Throughout 2020, the U.S. Department of State featured the incredible stories of 80 distinguished International Visitor Leadership Program (IVLP) alumni through the #FacesOfExchange initiative. The initiative highlighted the power of exchanges and virtually connected thousands of people to celebrate the impact of their exchange programs.
Since the first group of foreign leaders came from South America to the United States in 1940, many international visitors have traveled with interpreters who form an integral part of the IVLP and are often themselves transformed by the experience. Participants come from all over the world, speaking a multitude of languages. Interpreters are the Rosetta Stone that not only make the IVLP possible, but serve as the linguistic and cultural bridge between individuals with common goals who are attempting to cultivate meaningful relationships without a shared language.
The Department of State has contract interpreters covering 40 different languages available to work on IVLP exchanges that build bridges between international visitors and American communities while advancing U.S. foreign policy objectives.
Alethea Hanna, a contract Spanish interpreter, recalls one IVLP moment she experienced while interpreting for an IVLP group and the indelible memory it left with her. In 2003, Alethea was interpreting for a project titled “Promotion of Civil Society and Democratic Institutions” when the group unexpectedly encountered a Native American powwow while visiting Tulsa, Oklahoma. An accidental crossing of paths became a memorable encounter for the participants and the interpreters.
When Esther Balboa, a visiting Quechua community organizer and former Vice-minister of Education from Cochabamba, Bolivia, exited her IVLP group’s bus that day, she was able to connect with the leaders of the powwow despite not sharing a language. Esther quickly identified the elders who were in the center of the circle, held their hands, and spoke to them in Quechua. Esther remembers that she had an immediate connection to the group as her words were interpreted for the elders. Through the interpreters, her message was quickly conveyed; and, throughout the celebration, people who spoke vastly different languages were able to share a powerful cultural moment. Interpreters, like Alethea, helped Esther communicate across the language barrier, maximizing her IVLP experience and ensuring both parties understood one another.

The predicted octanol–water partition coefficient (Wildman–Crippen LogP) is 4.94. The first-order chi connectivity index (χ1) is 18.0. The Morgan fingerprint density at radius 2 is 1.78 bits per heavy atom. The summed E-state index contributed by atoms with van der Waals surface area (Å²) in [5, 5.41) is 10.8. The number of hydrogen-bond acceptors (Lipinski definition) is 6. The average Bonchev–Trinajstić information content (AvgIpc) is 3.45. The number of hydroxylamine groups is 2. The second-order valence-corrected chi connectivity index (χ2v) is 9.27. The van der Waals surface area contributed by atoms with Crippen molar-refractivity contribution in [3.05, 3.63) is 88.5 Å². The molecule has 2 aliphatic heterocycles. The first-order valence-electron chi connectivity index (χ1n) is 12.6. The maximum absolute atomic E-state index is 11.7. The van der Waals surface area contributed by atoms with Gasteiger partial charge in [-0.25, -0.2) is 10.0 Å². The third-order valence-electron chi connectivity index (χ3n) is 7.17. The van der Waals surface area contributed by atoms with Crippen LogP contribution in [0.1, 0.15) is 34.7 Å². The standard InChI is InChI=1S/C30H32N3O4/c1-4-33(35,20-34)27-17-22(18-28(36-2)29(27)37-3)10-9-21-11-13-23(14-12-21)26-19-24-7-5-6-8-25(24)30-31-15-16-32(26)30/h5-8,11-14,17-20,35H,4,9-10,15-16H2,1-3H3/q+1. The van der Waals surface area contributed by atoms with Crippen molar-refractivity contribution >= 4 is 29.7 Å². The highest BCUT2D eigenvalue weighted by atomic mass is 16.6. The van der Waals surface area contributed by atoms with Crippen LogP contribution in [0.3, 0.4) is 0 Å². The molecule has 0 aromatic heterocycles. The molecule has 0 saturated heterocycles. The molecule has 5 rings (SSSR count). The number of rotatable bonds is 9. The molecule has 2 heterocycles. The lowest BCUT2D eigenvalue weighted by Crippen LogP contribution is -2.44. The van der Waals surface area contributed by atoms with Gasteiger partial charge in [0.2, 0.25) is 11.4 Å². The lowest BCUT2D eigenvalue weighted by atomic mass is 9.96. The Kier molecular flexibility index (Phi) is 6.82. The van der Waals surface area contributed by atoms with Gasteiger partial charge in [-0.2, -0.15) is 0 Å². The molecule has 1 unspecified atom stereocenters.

What was this powerful connection between Esther and the Native Americans with whom she spoke? According to Alethea, it was a prophecy shared by Esther during the encounter: “when the eagle and the condor meet, there will finally be harmony in our universe.” A chance encounter that could have been misunderstood as an unknown group interrupting a powwow became a moment of connection when the interpreter conveyed the prophecy into English and the elders understood the shared concepts that bridged the two cultures and languages.
It was the interpreter, Alethea, who created the psychological space where trust and understanding could thrive, despite the lack of a shared language. Her awareness of the setting helped avoid any misunderstanding as she facilitated a meaningful cross-cultural interaction. “I am interested in so many different things, so my work with the Department of State is very satisfying to me on many different levels,” says Alethea about the many IVLP projects she has worked on in the past 20 years. She added that becoming an interpreter was the perfect career for her personality.
“In my almost 20 years of involvement with the IVLP, I have experienced many such moments of connection and synergy, and there is always an accompanying feeling of pride and privilege to participate in such a valuable program.” – Alethea Hanna
Listen to Spanish language interpreter Alethea Hanna talk about her experiences working alongside Esther Balboa below.
About the Author: Regina Navarro-Gomez serves as a Virtual Intern in the Office of International Visitors of the Bureau of Educational and Cultural Affairs at the U.S. Department of State.